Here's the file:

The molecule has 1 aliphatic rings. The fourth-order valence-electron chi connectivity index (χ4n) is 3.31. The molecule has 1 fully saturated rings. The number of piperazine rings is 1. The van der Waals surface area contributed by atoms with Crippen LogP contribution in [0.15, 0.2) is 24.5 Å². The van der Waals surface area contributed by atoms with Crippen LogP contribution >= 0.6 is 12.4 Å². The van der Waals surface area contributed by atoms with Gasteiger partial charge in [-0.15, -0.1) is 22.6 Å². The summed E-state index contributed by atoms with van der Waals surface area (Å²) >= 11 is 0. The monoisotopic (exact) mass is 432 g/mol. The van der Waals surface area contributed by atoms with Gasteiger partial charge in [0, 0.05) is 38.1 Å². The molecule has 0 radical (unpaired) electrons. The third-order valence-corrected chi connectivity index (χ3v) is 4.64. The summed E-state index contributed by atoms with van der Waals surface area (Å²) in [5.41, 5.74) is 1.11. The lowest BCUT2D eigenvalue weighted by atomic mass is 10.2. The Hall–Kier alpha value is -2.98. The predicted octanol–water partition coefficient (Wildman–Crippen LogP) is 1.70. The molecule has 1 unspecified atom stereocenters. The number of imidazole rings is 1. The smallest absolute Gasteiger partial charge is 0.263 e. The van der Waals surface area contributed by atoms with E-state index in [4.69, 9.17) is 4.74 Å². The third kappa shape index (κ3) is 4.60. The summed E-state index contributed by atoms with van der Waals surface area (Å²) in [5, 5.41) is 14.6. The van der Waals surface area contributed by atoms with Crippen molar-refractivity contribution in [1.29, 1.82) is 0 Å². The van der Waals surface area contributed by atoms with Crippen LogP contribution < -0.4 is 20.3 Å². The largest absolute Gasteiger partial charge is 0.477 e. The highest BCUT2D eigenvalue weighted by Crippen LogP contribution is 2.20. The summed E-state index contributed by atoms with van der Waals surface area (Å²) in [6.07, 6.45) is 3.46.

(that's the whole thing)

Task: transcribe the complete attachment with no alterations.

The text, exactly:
The molecule has 1 aliphatic rings. The fourth-order valence-electron chi connectivity index (χ4n) is 3.31. The molecule has 1 fully saturated rings. The number of piperazine rings is 1. The van der Waals surface area contributed by atoms with Crippen LogP contribution in [0.15, 0.2) is 24.5 Å². The van der Waals surface area contributed by atoms with Crippen LogP contribution >= 0.6 is 12.4 Å². The van der Waals surface area contributed by atoms with Gasteiger partial charge in [-0.15, -0.1) is 22.6 Å². The summed E-state index contributed by atoms with van der Waals surface area (Å²) >= 11 is 0. The monoisotopic (exact) mass is 432 g/mol. The van der Waals surface area contributed by atoms with Gasteiger partial charge in [0, 0.05) is 38.1 Å². The molecule has 0 radical (unpaired) electrons. The third-order valence-corrected chi connectivity index (χ3v) is 4.64. The summed E-state index contributed by atoms with van der Waals surface area (Å²) in [5.41, 5.74) is 1.11. The lowest BCUT2D eigenvalue weighted by atomic mass is 10.2. The Hall–Kier alpha value is -2.98. The predicted octanol–water partition coefficient (Wildman–Crippen LogP) is 1.70. The molecule has 1 unspecified atom stereocenters. The number of imidazole rings is 1. The smallest absolute Gasteiger partial charge is 0.263 e. The van der Waals surface area contributed by atoms with E-state index in [4.69, 9.17) is 4.74 Å². The third kappa shape index (κ3) is 4.60. The summed E-state index contributed by atoms with van der Waals surface area (Å²) in [5, 5.41) is 14.6. The van der Waals surface area contributed by atoms with Crippen molar-refractivity contribution in [1.29, 1.82) is 0 Å². The van der Waals surface area contributed by atoms with Crippen LogP contribution < -0.4 is 20.3 Å². The largest absolute Gasteiger partial charge is 0.477 e. The highest BCUT2D eigenvalue weighted by Crippen LogP contribution is 2.20. The summed E-state index contributed by atoms with van der Waals surface area (Å²) in [6.07, 6.45) is 3.46.